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Picture this: the Harvard men's basketball team, having seen a 30-25 halftime lead slip away to Brown, finds itself in need of a big play.
Suddenly, a freshman forward named Kyle Snowden grabs a pass on the baseline, takes a quick step, and whips a dunk into the net--as if there were not a single defender around--to spark the team to victory.
The star freshman has been making these sort of plays all season.
Thus far, he has won five Ivy League Rookies of the Week, and is the reigning Co-Player of the Week, averaging 11.2 points per game, 7.4 rebounds per game and 55.7 field goal percentage.
His rebounding average and field-goal percentage are both third in the league.
"I never though that it would happen like this," a chuckling Snowden said of his extraordinary freshman hardcout experience this season. "I don't know what to say about it."
His body language shows it, too. During post-game interviews, Snowden glances around back and forth, as if he is looking for someone.
His body fidgets around, tapping his feet rhythmically on the ground. But when asked about his own play, Snowden shyly smiles and looks down to the floor, feeling undeserving of his accolades.
"My [teammates] make it easy for me," Snowden says. "I owe it all to the support of my teammates.
"If you had told me over the summer that I would be starting, I would have thought that you were crazy."
With each new accomplishment, the young freshman feels more and more awed.
Snowden grew up in Milton, Massachusetts, and attended the Thayer Academy.
There he distinguished himself by winning the 1993 Ward S. Donner Prize for Athletics, Scholarship, and Character. On the court, he turned some heads by being named on the All-Independent Team by the Boston Globe.
However, Snowden was not the go-to guy on the Thayer team.
"I was in sort of a shadow in high school," he says. "There was another guy that is now at UMass [that was the star]. I was never known to make the big play."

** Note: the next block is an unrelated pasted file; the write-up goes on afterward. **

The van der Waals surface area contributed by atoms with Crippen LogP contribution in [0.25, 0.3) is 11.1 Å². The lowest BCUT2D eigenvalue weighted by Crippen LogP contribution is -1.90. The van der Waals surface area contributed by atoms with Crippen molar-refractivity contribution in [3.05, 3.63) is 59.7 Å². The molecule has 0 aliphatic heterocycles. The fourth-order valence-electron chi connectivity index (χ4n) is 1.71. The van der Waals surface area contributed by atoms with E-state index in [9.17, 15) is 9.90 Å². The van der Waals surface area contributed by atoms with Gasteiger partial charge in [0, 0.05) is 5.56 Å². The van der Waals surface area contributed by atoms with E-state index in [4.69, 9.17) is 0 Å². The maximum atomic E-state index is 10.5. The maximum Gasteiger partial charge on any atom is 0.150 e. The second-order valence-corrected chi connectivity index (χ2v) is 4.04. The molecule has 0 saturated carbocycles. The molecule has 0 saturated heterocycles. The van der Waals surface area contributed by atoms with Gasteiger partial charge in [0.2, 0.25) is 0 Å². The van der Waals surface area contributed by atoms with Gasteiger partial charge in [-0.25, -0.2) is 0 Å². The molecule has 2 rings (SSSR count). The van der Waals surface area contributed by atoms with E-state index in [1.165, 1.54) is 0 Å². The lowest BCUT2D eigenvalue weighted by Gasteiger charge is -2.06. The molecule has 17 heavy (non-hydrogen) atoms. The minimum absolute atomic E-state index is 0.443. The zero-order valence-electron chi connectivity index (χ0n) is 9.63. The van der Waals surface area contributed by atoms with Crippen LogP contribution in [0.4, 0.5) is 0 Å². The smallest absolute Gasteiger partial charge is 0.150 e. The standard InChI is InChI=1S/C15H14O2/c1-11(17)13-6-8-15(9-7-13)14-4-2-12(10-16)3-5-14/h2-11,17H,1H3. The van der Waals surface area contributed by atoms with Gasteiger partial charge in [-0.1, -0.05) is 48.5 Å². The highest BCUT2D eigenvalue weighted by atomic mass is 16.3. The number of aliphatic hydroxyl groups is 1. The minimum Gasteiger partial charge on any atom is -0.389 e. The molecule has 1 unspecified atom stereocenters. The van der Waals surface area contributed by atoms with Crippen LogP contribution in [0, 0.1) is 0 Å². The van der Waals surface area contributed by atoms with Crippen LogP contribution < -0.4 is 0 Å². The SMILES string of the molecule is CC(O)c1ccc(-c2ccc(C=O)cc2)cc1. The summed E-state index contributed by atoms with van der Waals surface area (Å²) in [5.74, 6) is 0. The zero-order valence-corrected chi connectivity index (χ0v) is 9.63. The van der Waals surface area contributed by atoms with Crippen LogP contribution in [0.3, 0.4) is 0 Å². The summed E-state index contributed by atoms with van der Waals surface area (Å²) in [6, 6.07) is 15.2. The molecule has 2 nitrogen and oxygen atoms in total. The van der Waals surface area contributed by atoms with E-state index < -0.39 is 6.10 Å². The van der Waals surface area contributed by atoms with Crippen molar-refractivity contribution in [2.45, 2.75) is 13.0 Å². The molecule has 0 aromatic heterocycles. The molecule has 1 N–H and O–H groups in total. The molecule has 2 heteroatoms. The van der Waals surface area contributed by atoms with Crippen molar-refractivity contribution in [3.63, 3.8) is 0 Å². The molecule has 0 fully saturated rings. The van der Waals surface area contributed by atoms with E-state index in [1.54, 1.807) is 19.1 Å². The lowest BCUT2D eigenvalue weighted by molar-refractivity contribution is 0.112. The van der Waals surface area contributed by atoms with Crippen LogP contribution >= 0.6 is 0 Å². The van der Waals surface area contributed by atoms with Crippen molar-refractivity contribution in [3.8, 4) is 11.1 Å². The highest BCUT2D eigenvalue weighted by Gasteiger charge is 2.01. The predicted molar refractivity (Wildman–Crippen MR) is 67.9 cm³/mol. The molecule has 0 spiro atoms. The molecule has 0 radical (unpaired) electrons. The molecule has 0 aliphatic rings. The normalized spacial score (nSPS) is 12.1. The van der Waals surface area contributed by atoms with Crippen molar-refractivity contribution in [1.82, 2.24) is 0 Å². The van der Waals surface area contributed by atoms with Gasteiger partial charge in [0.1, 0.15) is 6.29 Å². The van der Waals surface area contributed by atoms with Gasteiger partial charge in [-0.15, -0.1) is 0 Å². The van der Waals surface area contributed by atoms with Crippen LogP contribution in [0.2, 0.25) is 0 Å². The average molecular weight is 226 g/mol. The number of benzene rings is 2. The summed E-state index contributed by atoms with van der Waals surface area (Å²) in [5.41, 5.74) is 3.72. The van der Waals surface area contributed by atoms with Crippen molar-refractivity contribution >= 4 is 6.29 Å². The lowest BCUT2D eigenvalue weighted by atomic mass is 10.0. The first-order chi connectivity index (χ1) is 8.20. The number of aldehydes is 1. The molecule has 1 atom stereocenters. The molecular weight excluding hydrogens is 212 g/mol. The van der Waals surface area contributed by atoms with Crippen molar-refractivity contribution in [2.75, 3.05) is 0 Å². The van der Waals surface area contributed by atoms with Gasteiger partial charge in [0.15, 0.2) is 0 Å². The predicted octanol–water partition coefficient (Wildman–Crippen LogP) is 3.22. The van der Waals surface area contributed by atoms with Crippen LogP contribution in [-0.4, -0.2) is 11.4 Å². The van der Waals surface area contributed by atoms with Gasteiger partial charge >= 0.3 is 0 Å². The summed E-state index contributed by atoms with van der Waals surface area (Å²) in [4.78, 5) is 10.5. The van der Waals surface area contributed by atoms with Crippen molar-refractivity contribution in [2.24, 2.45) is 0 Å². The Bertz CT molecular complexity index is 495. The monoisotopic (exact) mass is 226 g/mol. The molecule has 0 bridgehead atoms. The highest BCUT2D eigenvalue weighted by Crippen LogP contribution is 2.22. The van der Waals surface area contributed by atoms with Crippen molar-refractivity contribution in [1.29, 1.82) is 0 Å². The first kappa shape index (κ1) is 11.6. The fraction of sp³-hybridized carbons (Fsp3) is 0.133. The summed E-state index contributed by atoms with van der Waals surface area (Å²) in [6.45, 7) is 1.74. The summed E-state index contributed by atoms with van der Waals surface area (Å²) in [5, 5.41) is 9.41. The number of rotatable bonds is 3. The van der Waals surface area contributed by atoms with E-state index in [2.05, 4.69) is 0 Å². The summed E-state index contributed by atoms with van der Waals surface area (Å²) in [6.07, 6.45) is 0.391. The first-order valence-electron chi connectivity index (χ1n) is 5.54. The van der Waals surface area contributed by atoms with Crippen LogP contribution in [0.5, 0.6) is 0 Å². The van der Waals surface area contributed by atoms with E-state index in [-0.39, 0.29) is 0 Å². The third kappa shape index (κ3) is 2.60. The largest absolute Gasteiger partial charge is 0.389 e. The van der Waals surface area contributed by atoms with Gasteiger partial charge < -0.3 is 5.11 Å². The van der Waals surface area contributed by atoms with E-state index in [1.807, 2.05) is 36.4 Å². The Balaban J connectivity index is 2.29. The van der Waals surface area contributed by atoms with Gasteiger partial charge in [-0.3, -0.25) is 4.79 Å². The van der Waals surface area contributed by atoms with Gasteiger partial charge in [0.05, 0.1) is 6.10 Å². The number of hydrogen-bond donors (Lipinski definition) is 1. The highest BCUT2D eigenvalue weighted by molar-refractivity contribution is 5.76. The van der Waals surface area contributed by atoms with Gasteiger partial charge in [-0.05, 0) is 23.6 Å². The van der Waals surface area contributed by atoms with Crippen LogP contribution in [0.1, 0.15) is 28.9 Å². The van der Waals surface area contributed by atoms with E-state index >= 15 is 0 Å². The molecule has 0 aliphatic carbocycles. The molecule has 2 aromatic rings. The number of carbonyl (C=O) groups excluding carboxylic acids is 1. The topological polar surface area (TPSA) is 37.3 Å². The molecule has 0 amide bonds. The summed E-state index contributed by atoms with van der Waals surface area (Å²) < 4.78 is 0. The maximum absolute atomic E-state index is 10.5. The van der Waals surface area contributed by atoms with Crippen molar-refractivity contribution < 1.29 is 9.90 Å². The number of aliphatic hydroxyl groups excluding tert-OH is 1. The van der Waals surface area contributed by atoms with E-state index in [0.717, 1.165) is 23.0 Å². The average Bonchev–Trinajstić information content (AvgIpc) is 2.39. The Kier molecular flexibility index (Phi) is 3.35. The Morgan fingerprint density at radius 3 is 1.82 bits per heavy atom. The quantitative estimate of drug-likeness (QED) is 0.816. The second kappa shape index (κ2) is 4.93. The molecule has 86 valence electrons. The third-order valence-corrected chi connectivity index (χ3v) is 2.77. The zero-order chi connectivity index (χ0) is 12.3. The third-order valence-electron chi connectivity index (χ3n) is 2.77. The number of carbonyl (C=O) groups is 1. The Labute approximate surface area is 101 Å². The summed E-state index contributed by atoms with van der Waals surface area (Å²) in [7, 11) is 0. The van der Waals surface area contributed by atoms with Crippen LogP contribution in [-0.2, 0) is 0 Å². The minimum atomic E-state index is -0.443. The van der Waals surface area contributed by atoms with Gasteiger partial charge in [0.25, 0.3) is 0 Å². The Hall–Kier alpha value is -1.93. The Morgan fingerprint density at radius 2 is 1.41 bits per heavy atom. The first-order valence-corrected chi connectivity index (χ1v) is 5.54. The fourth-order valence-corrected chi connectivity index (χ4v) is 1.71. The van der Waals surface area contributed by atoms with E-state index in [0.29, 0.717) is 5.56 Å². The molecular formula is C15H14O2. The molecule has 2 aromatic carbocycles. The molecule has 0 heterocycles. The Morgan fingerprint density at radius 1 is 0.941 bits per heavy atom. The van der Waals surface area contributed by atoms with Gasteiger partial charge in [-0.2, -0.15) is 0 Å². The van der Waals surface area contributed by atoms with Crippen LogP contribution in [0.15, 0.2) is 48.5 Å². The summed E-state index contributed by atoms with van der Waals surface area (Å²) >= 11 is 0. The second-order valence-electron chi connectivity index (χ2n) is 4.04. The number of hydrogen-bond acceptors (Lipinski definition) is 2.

Which makes this season's turn of events all the more surprising. A freshman, for essentially the first time in his life, being the crunch-time player? Who would believe it?
The basketball team obviously doesn't mind it. Almost halfway through the Ivy League schedule, Harvard Coach Frank Sullivan has expressed no reservations about Snowden.
"Midway through the season, [Snowden] has shown that he is one of the best freshmen in the league," Sullivan said.
And by no means has Snowden let his fame get him nervous. Just as strongly as he holds his ego in check, Snowden does not act awed on the court as he does off it. He plays like there is no reason to worry, as if he was just having fun.
He showed this attitude best during the fall practices, treating his first taste of college ball like it was nothing big.
"I had no idea what to expect [this year during tryouts]," Snowden said. "I treated it like it wasn't a big step, and the coaches were happy with me."
This happy-go-lucky attitude comes out in Snowden when he talks about the team in general. Princeton and Pennsylvania do not seem like titans to him, no matter how many times in a row that they have beaten Harvard.
"They are great teams, [but] I know that we're not far away from putting ourselves in the upper echelon," Snowden says.
And so Snowden takes this frame of mind into the rest of the season. This weekend the Crimson travel to Cornell and then Columbia, and the sky is the limit for Snowden.
"We need to win both games," he says. "[We need] to finish at the top of the league, and gain some momentum for the rest of the season."
He is like a painter that attacks the canvas with fun and excitement, and is then embarrassed to learn that he has created a masterpiece.
It is hard to tell how close to the top Harvard will finish this year, but no matter what, Snowden will be back again next year, striving to be the best and making the big play when needed. Because of that alone, the Crimson's future promises to be bright.
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